Selenium is an amazing mineral that is so important for our health, and this tasty smoothie features it. Win-win!
It occurs naturally in the soil. For this reason, foods grown in selenium-rich areas provide great sources of selenium. The amount of this mineral in the foods we eat is entirely dependent upon the amount of selenium present in the soil from which it is grown.
Another reason to purchase organic fruits and veggies when you can - the soils in which organic produce is grown tend not to be depleted of natural minerals.
Health Benefits of Selenium
Selenium most notably acts in conjunction with other ingredients in our foods to provide protection against oxidative stress on the body - a major cause of aging - and is thus considered a powerful antioxidant.
It is particularly important for the health of our thyroid gland, and diets low in selenium lead to hypothyroidism.
This mineral also may well fight certain types of cancer, most notably prostate cancer. Studies conducted by Cornell University and the University of Arizona demonstrated that prostate cancer risk was lowered by as much as 63% by selenium supplementation.
Other cancers that were reduced significantly in selenium studies include lung cancer and colorectal cancer. In additional studies, other cancers showed diminished risk, such as pancreatic cancer, cancer of the liver and esophagus, as well as cancers of the rectum and cervix.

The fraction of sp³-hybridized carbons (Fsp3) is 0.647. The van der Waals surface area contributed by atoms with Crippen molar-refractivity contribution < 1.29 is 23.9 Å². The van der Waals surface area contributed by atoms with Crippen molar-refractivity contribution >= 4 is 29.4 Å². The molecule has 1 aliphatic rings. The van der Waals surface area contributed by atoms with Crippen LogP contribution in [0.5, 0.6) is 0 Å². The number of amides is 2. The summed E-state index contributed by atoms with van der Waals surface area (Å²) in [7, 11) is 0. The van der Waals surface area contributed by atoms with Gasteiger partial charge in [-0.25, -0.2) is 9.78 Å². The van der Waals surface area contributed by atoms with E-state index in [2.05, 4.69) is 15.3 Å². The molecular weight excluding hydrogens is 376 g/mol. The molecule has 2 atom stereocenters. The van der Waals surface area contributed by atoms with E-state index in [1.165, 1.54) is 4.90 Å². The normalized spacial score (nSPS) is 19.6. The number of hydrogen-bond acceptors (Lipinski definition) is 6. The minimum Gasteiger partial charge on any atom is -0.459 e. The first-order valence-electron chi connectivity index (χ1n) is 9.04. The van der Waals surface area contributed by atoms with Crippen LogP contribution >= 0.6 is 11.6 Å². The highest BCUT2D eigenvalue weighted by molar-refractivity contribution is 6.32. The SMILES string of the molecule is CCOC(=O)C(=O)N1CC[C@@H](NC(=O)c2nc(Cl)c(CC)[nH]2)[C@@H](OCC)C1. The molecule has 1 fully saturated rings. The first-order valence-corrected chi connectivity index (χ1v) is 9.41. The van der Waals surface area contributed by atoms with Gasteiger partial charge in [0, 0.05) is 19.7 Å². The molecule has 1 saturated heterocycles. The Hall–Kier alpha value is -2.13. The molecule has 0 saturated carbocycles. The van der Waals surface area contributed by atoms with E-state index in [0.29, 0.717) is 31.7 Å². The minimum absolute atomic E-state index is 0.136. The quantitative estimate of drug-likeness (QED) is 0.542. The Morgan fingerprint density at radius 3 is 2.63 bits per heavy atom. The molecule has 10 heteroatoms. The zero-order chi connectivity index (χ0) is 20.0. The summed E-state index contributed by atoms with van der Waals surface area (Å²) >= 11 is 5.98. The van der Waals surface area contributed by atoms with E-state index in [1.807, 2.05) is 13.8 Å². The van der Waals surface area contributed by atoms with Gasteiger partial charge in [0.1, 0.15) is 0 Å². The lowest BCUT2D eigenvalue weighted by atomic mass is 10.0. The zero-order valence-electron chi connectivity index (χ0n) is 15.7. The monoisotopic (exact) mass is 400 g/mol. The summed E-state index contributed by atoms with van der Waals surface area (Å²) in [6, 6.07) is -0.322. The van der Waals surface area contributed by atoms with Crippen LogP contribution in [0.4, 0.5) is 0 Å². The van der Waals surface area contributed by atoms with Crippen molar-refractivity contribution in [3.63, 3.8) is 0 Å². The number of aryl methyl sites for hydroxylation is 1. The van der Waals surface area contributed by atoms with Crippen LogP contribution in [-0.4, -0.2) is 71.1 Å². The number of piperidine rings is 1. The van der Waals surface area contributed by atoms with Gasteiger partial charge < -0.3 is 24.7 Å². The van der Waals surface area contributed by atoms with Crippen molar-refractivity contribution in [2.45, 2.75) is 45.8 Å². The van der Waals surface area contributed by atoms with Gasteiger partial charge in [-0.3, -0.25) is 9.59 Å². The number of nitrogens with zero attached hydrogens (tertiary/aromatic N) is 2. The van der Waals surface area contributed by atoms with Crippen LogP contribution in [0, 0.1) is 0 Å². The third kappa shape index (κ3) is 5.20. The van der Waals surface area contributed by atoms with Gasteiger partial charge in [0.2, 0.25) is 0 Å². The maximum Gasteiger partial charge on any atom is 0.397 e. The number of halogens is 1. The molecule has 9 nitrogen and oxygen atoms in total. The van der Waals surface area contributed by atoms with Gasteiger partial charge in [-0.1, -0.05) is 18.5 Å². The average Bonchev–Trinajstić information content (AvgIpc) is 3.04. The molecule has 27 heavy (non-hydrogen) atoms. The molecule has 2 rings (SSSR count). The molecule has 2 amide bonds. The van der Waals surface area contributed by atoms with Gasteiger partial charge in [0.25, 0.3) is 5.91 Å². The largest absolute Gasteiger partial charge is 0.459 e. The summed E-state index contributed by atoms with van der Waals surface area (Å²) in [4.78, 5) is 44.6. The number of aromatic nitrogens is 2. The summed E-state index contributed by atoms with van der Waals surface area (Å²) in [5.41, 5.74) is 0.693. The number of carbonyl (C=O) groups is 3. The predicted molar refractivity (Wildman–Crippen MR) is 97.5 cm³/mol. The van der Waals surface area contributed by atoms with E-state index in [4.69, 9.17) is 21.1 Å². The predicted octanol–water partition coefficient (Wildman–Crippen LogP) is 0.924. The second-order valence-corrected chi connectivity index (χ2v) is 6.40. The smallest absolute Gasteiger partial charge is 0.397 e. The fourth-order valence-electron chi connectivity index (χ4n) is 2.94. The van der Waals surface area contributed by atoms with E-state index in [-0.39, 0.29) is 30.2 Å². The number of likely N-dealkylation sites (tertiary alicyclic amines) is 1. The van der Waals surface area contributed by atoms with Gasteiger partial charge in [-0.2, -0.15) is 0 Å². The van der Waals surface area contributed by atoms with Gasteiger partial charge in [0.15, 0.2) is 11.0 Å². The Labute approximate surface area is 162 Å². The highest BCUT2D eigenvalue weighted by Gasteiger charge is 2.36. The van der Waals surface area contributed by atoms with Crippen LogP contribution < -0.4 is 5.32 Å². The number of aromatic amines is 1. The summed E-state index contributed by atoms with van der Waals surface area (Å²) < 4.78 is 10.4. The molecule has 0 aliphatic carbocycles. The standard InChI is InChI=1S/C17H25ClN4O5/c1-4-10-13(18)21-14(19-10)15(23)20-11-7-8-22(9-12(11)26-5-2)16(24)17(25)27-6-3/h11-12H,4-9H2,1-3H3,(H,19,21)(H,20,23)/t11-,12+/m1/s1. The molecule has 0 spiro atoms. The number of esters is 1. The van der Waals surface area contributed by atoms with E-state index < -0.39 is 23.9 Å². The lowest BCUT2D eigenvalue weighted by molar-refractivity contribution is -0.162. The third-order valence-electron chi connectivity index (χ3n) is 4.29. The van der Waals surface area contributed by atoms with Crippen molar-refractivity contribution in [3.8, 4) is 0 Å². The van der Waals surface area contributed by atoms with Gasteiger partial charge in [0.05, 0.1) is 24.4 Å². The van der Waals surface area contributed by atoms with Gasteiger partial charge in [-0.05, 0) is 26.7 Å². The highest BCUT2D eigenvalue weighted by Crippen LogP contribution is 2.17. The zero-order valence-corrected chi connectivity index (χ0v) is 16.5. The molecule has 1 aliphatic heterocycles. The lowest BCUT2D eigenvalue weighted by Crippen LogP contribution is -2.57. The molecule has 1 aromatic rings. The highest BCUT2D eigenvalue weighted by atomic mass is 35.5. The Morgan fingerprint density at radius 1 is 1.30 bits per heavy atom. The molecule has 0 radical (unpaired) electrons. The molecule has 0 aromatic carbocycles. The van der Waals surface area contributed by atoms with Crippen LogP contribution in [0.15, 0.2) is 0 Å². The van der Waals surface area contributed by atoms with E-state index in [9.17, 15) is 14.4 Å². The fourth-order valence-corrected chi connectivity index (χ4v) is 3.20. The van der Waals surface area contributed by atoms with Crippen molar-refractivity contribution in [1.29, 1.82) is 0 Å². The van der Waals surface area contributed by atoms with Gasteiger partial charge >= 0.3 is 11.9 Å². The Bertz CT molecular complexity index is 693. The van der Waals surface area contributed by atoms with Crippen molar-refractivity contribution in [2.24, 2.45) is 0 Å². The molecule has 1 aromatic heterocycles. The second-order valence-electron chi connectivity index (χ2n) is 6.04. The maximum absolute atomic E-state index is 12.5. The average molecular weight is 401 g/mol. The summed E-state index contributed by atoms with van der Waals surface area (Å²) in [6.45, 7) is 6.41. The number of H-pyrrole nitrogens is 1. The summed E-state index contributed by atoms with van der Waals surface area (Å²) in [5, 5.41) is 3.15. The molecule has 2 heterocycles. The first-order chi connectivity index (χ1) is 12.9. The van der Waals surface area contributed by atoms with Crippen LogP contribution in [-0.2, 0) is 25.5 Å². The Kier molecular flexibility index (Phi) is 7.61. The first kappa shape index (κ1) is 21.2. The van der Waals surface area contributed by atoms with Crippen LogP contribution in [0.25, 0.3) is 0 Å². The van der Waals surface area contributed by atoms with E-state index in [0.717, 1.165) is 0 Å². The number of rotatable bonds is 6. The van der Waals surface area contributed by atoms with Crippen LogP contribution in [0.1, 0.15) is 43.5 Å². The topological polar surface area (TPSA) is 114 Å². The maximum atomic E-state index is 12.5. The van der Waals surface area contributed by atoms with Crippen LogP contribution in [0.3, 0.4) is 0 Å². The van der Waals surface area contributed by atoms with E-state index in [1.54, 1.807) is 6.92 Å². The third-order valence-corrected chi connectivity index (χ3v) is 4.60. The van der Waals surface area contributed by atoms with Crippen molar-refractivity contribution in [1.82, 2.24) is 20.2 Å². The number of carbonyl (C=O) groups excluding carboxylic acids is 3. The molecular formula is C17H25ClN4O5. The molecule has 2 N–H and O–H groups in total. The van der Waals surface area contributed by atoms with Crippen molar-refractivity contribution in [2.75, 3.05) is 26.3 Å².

It is important to note that science does not consider any of these studies to be definitive until further study has replicated these promising results. Studies that have definitively duplicated selenium results indicate that it helps lower bad, or LDL cholesterol and raise good, or HDL cholesterol, making it especially helpful for maintaining a healthy heart.
Fruits and Vegetables High in Selenium
The Recommended Dietary Allowance(RDA) of selenium is 55 micrograms.
Mushrooms are among the richest vegetable sources with 19 micrograms in 1 cup of shiitake or white button mushrooms. A cup of lima or pinto beans averages 9 to 11 micrograms, and 1 cup of spinach provides 10 micrograms. 1 oz. of Brazil nuts contain a whopping 544 micrograms.
Other sources but with only 2-4 micrograms of selenium per cup are broccoli, Brussels sprouts, soybeans, and asparagus.